A US congressman and a former defence official have urged the Trump administration to set the limits of its indulgence with Pakistan and stop treating the nation as an ally.
Congressman Ted Poe, a renowned Indian lobbyist, is head of a congressional committee on terrorism, nonproliferation and trade while James Clad was a deputy assistant secretary of defence for Asia in the George W Bush administration.
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In a toxic article jointly written by the two for The National Interest magazine, the pair suggested ways in which the US can set the limits of its indulgence with the “nominal ally whose military and security leaders play a lethal double game.”
Don’t let the next crisis in South or Southwest Asia deflect our focus.
Don’t rush to shore up Pakistan’s balance of payments via the International Monetary Fund (IMF) or other intermediaries, as we’ve done in the past.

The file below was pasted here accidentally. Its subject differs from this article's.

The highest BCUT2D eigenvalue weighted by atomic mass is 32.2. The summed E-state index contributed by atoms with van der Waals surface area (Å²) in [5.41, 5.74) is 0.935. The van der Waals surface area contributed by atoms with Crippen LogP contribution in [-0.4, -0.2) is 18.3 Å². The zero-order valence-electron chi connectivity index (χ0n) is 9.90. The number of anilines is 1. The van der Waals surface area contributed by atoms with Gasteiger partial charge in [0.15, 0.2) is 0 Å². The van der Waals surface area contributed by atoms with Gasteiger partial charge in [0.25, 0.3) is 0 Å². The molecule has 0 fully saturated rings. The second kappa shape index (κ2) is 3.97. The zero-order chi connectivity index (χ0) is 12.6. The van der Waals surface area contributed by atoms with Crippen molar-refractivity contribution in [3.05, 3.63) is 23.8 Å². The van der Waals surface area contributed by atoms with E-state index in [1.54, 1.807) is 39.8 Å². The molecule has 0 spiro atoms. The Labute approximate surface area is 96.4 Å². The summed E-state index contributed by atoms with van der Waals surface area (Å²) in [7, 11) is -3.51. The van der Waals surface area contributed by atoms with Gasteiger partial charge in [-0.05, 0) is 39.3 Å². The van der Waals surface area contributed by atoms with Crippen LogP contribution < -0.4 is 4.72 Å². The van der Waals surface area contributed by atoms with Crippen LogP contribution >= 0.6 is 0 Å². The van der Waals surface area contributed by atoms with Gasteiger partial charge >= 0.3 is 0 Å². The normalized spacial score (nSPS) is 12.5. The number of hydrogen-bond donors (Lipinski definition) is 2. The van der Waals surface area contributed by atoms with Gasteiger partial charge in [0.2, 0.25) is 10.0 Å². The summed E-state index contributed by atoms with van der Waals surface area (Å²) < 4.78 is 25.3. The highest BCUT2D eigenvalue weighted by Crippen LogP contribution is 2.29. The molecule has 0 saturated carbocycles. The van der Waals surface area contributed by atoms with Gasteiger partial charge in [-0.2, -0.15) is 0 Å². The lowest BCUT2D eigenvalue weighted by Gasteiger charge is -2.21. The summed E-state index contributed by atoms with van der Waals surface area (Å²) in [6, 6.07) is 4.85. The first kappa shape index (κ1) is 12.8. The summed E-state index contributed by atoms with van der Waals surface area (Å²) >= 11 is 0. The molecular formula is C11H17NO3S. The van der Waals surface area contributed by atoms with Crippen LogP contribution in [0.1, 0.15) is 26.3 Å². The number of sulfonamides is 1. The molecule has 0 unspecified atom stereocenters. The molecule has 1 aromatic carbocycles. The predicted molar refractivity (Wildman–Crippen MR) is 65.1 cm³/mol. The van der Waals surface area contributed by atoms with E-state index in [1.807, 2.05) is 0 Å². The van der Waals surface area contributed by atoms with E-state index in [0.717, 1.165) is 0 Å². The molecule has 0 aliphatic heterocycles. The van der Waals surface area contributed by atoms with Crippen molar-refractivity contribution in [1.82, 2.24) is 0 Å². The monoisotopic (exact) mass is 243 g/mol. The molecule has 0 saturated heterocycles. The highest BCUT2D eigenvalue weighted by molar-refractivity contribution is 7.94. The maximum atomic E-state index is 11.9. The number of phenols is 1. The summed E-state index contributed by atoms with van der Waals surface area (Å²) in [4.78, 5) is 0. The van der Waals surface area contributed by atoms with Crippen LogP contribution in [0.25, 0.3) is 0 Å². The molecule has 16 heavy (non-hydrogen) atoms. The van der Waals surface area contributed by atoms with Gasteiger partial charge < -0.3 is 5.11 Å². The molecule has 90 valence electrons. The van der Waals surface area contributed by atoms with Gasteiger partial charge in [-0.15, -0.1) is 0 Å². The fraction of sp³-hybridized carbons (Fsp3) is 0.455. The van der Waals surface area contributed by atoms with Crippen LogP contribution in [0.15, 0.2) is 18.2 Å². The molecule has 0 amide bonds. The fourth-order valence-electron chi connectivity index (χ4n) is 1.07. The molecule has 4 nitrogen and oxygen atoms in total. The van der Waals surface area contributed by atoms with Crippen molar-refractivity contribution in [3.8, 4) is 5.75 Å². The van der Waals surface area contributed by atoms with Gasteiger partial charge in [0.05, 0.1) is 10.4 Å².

Let China pay that, if the Pakistanis wish to mortgage their future in that way. (China’s “one belt, one road” infrastructure plans for Pakistan are running into big problems.)
Congressman Ted Poe and James Clad argue that “something must change in our dealings with a terrorist-supporting, irresponsible nuclear-weapons state, and it must change soon.”
Claiming that Islamabad deceived America regarding its nuclear-weapons production and exporting extremist terrorism, they said the “US has acquiesced in a toxic relationship with Pakistan for decades.”
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Poe and Clad confessed that changing America’s “reactive accommodating stance” towards Islamabad would not come quickly. “But it must change — irrespective of trends in US-India relations… there’s a tendency to think of Pakistan as part of a troubling duality, with India and Pakistan in a death spiral. That’s out of date — and we have our issues with India too,” they said.
In September last year, Peo along with another Congressman Dana Rohrabacher had moved a bill to designate Pakistan as a ‘state sponsor of terrorism’. The move testified to growing complexity of relations between the two ostensibly major allies in the ‘war against terror.’
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